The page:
Swedish bank SEB (Skandinaviska Enskilda Banken AB) placed a sponsored, full-page ad this week in Sweden’s largest online newspaper, Swedish Dagbladet. Written in article format, it was titled “This May be Bitcoin's Fatal Blow.”
Its author, Johan Javeus, SEB's chief strategist, promotes what some on Reddit viewed as a negative stance on Bitcoin. Others saw it as positive, saying that the ad just reveals that the bank is showing a reasonable caution around the cryptocurrency.
The author of the article presents the usual examples of why the bank frowns on the cryptocurrency's use. He says that it needs more stability and increased regulation in order for it to function effectively as a means of payment. He said:
“There is a problem when there is no Governor acting anchor to a currency, to ensure stability.”
The author gives the background of Bitcoin, explaining that it appeared after the financial crisis of 2009, and he calls it a “virtual currency completely outside all systems.” He explains that “Bitcoin has had a bumpy ride,” between the speculation of investors and being thrown a “mean punch,” by those who oppose it.
“Nobody knew what [Bitcoins] were really worth,” he explains, until the first “real” transaction, when someone bought a pizza for 10,000 BTC — or 19 million Swedish crowns at today’s price — which made for an "expensive pizza.”
Bitcoin has a limited “theoretical amount,” so there's a good reason to believe the price will rise, says Javeus. With only 21 million to ever become available, a rise in value “is the trend that investors in Bitcoin today are hoping for.”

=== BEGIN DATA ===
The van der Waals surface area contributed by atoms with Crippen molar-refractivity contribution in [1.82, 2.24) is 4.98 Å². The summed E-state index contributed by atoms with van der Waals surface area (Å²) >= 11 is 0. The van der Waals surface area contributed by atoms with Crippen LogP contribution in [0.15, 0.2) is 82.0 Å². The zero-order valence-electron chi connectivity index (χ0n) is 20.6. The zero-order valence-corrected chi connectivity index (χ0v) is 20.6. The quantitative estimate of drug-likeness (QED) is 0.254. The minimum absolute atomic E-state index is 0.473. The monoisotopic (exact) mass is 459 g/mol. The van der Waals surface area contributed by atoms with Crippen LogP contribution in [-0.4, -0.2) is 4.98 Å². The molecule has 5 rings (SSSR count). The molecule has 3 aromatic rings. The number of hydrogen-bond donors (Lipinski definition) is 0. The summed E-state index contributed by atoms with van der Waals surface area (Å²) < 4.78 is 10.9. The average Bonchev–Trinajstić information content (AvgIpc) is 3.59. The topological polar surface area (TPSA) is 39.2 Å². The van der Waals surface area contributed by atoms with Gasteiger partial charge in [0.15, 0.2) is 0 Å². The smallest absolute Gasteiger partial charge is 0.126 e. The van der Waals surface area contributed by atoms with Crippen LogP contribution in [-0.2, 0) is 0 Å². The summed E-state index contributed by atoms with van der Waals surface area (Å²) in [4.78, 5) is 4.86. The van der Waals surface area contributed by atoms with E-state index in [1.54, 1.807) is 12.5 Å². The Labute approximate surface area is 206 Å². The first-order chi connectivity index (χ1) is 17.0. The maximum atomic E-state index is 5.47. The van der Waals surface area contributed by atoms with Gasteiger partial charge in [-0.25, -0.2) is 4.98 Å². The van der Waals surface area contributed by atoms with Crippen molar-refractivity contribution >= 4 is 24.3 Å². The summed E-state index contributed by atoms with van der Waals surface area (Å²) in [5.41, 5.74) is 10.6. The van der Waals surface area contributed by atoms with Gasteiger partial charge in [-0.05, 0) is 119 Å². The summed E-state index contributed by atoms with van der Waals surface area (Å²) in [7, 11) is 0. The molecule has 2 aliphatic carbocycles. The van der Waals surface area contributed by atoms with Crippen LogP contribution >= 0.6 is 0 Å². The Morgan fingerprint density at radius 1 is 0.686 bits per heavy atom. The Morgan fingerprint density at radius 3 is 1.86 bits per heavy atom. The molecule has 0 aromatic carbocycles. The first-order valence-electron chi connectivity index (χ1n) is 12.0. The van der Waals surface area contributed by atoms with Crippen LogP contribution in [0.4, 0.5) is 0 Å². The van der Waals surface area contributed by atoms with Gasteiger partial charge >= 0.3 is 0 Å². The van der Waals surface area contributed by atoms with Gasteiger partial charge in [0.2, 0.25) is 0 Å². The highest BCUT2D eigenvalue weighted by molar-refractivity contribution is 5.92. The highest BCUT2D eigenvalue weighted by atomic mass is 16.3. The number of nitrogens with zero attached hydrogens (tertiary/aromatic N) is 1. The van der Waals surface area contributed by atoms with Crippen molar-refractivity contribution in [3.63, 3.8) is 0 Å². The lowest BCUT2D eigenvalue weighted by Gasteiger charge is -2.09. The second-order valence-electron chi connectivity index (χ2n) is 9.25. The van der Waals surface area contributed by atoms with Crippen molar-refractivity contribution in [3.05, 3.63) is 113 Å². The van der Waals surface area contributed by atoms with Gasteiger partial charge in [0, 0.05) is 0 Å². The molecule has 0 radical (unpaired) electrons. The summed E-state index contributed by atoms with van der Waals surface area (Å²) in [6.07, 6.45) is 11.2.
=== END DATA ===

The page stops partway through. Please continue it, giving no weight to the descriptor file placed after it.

Bitcoin's anonymity is a difficult challenge, however, and “can be one of the disadvantages of the currency's future.” He said:
“There must eventually be a legally clarified status of the currency. Frequently currencies in the banking system have the advantage that the transactions can be traced, so then we know where the money is going. It is important, not least for enforcement authorities, so that the currency is not used for money laundering or drug deals.”
He explains that in order for people to buy and sell goods, they have to have trust in the value of Bitcoin. He believes that “enormous fluctuations” in price are the biggest reason why Bitcoin hasn't gained mass adoption. Instead of being a payment method today, Javeus says it's more like an “investment asset” for people who have hopes of it rising in value. However, it has some positive attributes for working well as a payment system. He says:
“What is portrayed as the benefits of this currency is that it is quick to make transactions, you can make a payment in seconds to the receiver, even if the person sitting on the other side of the globe.”
Javeus ends the article stating that “it would be wrong today to calculate it,” and he believes without legal status it won't survive. Like most in the banking industry, he advocates for regulation in the digital currency market, claiming it is necessary for consumer protection. These regulatory guidelines will help a great deal, he says, “if the currency is to become really widespread in the future.”
One thing is certain. When huge banks take out ads to discuss Bitcoin, they reveal the value of their concern.